Human Anthrax in Turkey from 1990 to 2007


DOĞANAY M. , Metan G.

VECTOR-BORNE AND ZOONOTIC DISEASES, cilt.9, ss.131-139, 2009 (SCI İndekslerine Giren Dergi) identifier identifier identifier

  • Cilt numarası: 9 Konu: 2
  • Basım Tarihi: 2009
  • Doi Numarası: 10.1089/vbz.2008.0032
  • Dergi Adı: VECTOR-BORNE AND ZOONOTIC DISEASES
  • Sayfa Sayıları: ss.131-139

Özet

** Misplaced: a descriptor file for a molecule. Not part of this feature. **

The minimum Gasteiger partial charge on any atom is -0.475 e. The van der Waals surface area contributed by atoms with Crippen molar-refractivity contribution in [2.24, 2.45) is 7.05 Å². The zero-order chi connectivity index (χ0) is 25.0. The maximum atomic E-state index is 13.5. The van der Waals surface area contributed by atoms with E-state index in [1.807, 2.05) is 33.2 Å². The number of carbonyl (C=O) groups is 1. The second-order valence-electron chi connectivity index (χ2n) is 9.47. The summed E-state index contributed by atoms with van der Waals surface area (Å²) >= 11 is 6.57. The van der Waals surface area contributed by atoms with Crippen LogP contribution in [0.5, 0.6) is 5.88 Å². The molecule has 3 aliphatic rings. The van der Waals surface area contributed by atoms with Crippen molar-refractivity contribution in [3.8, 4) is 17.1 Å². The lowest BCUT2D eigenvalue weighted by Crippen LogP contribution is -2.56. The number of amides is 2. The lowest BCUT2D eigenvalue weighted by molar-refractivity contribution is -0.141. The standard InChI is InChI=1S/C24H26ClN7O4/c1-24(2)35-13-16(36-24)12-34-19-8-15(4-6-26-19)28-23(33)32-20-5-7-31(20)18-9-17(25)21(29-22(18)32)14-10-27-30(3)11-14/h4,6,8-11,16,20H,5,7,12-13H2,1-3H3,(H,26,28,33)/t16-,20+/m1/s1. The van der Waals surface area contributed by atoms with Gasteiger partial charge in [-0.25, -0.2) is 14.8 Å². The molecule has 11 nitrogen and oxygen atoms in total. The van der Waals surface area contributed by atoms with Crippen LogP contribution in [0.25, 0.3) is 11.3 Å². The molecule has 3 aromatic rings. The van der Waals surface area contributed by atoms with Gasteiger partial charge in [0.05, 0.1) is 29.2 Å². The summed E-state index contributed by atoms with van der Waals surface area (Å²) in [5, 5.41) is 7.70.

Anthrax is an endemic disease in Turkey, among other countries of the world. The potential of Bacillus anthracis as a bioterrorism agent makes anthrax an important global issue. The aim of the present study was to review human anthrax in Turkey during the last decade. Human anthrax cases recorded from 1990 to 2005 were obtained from the website of the Turkish Ministry of Health, and those recorded between 1995 and 2005 were plotted on a map of Turkey. Papers on anthrax published from Turkey between 1990 and 2007 were collected and reviewed. Most cases were recorded from the central and eastern parts of Turkey. Three of the reports appeared in international journals prior to 1990, 10 reports appeared in the 1990s, and 24 reports appeared after the anthrax events of 2001 in the United States of America. These reports included 926 cases, 426 of which could be reviewed: 413 (96.9%) cases of cutaneous anthrax, 8 (1.9%) cases of gastrointestinal anthrax, and 5 (1.2%) cases of anthrax meningitis. Of all the affected patients, 95.2% had contact with contaminated materials. All human origin isolates were sensitive to penicillin and did not produce beta-lactamase. Most of the patients (88.7%) had received penicillin G. Total mortality was 2.8%. Anthrax is an endemic disease in Turkey, and acquisition of infection is generally through contact with ill or dying animals or animal products. Sheep and cattle are generally involved. Most clinical disease in humans is cutaneous anthrax, although other clinical forms are seen and have a greater mortality. Penicillin remains the drug of choice in treating the disease. Controlling anthrax in humans depends on controlling the infection in animals.